Understanding recovery from a family perspective: A survey of life in recovery for families

Alcohol Research UK, August 2018

This report confirms the need for a focus on families, as well as individual substance users, when planning treatment and recovery interventions. It shows that family members are both a resource to support recovery and people whose own lives can be transformed through recovery. Supporting families is essential to developing an integrated approach to reducing alcohol harms, and understanding the experiences of family members plays a key role in achieving this goal.

Click here to view the full report.

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Alcohol and mental health: policy and practice in England

Centre for Mental Health, April 2018

This report highlights that people who have difficulties with alcohol and mental health are still not getting the help and support they need. It is based on a survey and seminar session held with professionals working in mental health and/or alcohol services across the country. It finds that co-morbidity is a barrier to treatment, and support for people with co-occurring alcohol and mental health problems is too often poor and fragmented.

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Smoking, Drinking and Drug Use Among Young People in England – 2016

This report contains results from an annual survey of secondary school pupils in England in years 7 to 11 (mostly aged 11 to 15). 12,051 pupils in 177 schools completed questionnaires in the autumn term of 2016. The survey report presents information on the percentage of pupils who have ever smoked, tried alcohol or taken drugs and their attitudes towards these behaviours.  It also includes breakdowns by age, gender, ethnicity and region. The report observes a large increase in the number of pupils reporting that they had ever taken drugs.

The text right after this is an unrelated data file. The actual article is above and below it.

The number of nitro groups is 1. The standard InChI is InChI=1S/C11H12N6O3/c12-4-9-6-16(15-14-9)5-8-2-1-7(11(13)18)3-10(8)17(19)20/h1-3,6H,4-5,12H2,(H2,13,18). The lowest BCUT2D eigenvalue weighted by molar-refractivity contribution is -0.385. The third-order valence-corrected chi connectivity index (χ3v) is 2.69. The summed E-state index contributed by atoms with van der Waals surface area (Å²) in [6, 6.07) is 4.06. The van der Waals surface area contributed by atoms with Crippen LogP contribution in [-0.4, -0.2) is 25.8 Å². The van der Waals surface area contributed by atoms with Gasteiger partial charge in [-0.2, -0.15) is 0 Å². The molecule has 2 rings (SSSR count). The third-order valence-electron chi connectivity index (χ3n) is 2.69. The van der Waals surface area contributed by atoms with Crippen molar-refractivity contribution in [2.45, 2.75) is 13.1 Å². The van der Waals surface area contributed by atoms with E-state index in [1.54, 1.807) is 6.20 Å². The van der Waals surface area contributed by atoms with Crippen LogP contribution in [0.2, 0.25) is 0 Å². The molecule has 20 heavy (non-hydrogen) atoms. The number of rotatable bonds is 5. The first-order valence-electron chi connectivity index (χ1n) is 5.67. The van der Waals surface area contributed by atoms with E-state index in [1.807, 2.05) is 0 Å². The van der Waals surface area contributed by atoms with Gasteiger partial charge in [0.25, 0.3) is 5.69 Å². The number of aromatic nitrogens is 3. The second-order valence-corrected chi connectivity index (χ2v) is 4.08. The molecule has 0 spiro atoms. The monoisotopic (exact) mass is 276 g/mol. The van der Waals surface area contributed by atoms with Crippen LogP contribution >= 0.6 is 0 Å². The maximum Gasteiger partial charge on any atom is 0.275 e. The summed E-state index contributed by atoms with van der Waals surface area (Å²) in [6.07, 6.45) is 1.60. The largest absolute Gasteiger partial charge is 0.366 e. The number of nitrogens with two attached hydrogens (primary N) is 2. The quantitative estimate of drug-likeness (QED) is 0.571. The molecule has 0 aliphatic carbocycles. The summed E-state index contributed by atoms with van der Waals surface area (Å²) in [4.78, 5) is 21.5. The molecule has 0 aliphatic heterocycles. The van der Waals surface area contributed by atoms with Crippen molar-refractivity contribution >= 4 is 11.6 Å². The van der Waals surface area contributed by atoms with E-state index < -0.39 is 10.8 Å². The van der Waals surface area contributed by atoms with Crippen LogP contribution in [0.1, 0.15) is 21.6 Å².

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Birth cohort trends in the global epidemiology of alcohol use and alcohol-related harms in men and women: systematic review and metaregression

BMJ Open, October 2016

Historically, alcohol use and related harms are more prevalent in men than in women. However, emerging evidence suggests the epidemiology of alcohol use is changing in younger cohorts. The current study aimed to systematically summarise published literature on birth cohort changes in male-to-female ratios in indicators of alcohol use and related harms.  The study finds that the gap between male and female use of alcohol is closing, particularly in young adults.

Click here to access the full text paper.